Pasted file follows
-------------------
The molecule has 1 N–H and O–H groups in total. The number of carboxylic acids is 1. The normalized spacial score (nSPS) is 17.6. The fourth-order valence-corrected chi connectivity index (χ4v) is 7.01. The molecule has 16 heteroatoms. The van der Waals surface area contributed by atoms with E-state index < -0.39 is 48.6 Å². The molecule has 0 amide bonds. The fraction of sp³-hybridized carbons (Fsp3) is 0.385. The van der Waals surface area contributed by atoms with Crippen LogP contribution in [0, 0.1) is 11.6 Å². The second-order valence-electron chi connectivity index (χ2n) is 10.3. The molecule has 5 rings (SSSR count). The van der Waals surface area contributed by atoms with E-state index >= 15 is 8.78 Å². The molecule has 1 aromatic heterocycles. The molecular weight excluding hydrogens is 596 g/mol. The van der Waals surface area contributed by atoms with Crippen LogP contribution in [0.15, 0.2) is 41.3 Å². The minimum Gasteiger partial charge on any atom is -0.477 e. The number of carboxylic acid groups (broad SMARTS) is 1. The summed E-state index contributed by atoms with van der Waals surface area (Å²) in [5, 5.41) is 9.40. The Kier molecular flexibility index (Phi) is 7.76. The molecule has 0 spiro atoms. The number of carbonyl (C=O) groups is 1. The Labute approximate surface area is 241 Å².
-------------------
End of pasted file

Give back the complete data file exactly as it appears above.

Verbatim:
The molecule has 1 N–H and O–H groups in total. The number of carboxylic acids is 1. The normalized spacial score (nSPS) is 17.6. The fourth-order valence-corrected chi connectivity index (χ4v) is 7.01. The molecule has 16 heteroatoms. The van der Waals surface area contributed by atoms with E-state index < -0.39 is 48.6 Å². The molecule has 0 amide bonds. The fraction of sp³-hybridized carbons (Fsp3) is 0.385. The van der Waals surface area contributed by atoms with Crippen LogP contribution in [0, 0.1) is 11.6 Å². The second-order valence-electron chi connectivity index (χ2n) is 10.3. The molecule has 5 rings (SSSR count). The van der Waals surface area contributed by atoms with E-state index >= 15 is 8.78 Å². The molecule has 1 aromatic heterocycles. The molecular weight excluding hydrogens is 596 g/mol. The van der Waals surface area contributed by atoms with Crippen LogP contribution in [0.15, 0.2) is 41.3 Å². The minimum Gasteiger partial charge on any atom is -0.477 e. The number of carboxylic acid groups (broad SMARTS) is 1. The summed E-state index contributed by atoms with van der Waals surface area (Å²) in [5, 5.41) is 9.40. The Kier molecular flexibility index (Phi) is 7.76. The molecule has 0 spiro atoms. The number of carbonyl (C=O) groups is 1. The Labute approximate surface area is 241 Å².